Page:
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How do you define end-user computing?
This article is part of the Access issue of March 2017, Vol. 1, No. 1
End-user computing is a broad term that's used in a lot of ways by a lot of different people. Everyone has a little bit of a different take on what it actually means. Here, four IT experts explain how they view end-user computing, the crucial role of user experience and its effect on productivity. Steven Powers client service manager, Millar Instruments Making sure PCs are kept up to date with the latest security from Microsoft or the other software that they have. [Telling users to] be careful about links you click on to make sure you aren't downloading software that can cause damage. When a user first starts with the company, we provide them with the dos and don'ts. We provide a lot of phishing training and a lot of internet-based training. Let them know what to look for and what to do and what not to do. David Johnson analyst, Forrester Research David Johnson It means everything that a person needs … to do their work. Usually that's expressed as a PC or a mobile device or application that they use, and everything that goes ...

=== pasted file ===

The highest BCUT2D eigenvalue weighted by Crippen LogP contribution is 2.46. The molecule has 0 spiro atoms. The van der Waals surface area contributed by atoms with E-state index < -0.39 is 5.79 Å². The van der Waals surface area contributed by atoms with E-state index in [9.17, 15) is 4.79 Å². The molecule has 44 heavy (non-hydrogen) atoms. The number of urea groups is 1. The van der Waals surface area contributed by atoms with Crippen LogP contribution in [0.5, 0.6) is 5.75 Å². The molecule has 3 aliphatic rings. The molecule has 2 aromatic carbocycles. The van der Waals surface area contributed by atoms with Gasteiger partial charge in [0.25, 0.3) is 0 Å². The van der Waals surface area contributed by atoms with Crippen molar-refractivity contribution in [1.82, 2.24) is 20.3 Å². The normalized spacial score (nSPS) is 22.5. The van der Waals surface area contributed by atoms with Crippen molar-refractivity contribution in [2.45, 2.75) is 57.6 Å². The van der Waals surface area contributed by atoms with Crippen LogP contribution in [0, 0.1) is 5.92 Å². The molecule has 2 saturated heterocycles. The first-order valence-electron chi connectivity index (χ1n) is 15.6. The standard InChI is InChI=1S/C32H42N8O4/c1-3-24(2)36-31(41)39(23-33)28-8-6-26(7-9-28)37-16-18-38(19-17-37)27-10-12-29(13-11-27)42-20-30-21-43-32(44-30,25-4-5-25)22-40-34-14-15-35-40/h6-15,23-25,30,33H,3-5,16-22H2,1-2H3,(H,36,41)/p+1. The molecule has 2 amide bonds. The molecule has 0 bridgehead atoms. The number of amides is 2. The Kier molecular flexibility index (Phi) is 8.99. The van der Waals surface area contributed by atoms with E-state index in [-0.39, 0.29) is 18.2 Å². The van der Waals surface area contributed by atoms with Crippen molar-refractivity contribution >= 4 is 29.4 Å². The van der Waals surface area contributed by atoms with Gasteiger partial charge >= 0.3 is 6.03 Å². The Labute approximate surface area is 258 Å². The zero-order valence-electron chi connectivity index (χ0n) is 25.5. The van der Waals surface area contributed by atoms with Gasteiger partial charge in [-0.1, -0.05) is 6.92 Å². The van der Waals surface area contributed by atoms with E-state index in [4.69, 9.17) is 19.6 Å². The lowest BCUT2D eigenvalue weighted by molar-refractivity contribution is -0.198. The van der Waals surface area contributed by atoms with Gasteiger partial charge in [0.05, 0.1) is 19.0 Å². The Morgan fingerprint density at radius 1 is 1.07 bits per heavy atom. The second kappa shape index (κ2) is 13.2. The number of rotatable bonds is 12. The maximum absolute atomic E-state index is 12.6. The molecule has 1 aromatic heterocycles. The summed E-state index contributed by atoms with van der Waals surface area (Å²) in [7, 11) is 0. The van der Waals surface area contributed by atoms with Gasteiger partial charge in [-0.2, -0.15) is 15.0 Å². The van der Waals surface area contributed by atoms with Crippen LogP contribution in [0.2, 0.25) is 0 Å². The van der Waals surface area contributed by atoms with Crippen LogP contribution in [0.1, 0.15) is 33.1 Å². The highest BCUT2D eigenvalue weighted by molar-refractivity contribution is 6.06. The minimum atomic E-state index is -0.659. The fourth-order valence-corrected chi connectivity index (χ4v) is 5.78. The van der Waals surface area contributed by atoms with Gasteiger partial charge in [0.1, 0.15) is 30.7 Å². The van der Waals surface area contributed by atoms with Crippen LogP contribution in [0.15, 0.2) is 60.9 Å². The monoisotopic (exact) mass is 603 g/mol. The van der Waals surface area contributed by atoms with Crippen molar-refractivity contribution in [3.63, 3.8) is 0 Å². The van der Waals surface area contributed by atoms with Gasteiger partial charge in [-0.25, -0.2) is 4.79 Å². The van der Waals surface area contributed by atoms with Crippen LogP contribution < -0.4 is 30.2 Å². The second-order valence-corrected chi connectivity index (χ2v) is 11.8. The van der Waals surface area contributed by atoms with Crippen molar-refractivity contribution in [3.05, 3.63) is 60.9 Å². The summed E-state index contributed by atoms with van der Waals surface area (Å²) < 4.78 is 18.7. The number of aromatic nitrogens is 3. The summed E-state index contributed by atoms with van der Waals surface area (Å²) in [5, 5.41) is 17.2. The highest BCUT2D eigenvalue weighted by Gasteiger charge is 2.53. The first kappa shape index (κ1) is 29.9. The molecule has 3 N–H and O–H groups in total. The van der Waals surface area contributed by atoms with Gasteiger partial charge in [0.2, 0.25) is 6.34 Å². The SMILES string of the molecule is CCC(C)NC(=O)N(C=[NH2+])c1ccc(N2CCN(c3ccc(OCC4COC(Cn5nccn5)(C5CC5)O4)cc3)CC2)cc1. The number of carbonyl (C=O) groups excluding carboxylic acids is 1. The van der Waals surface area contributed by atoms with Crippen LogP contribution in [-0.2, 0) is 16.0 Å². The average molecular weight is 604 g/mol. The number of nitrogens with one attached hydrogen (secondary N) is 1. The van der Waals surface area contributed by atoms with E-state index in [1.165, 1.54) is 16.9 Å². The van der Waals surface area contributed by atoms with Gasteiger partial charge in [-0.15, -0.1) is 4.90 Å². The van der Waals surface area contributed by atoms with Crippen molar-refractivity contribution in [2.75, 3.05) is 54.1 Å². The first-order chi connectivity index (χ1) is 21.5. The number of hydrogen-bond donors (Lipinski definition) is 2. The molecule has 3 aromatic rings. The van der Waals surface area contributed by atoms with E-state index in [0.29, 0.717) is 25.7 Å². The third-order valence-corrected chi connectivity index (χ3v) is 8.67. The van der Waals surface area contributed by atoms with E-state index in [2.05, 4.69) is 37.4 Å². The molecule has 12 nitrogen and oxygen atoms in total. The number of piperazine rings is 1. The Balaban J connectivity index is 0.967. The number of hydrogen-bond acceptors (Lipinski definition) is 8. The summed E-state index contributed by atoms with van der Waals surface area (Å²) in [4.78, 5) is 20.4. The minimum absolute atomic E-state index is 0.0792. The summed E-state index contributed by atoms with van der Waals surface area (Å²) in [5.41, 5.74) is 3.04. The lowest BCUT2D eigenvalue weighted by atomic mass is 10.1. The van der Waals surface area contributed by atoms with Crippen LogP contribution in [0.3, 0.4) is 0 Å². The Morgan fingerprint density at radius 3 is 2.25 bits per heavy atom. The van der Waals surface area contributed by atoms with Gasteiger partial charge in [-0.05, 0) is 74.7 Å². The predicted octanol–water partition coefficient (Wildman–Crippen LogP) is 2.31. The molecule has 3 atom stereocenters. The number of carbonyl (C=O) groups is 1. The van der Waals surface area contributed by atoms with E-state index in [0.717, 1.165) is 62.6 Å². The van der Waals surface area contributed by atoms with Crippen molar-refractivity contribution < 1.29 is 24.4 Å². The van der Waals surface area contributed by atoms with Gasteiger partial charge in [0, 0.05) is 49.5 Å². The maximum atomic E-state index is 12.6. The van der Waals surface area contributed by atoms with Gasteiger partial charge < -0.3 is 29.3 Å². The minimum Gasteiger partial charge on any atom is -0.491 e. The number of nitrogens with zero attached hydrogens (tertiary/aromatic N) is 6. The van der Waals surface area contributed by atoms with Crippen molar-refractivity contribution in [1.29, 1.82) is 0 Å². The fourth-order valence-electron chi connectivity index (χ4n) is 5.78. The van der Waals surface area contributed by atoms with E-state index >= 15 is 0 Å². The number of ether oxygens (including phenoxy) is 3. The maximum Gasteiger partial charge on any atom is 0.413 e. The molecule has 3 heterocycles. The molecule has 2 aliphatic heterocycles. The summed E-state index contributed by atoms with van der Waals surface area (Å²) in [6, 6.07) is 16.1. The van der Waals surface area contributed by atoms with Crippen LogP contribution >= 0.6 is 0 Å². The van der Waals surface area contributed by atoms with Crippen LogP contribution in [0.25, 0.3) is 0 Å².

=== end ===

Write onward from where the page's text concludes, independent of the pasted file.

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Four IT experts sound off on what end-user computing means to them.
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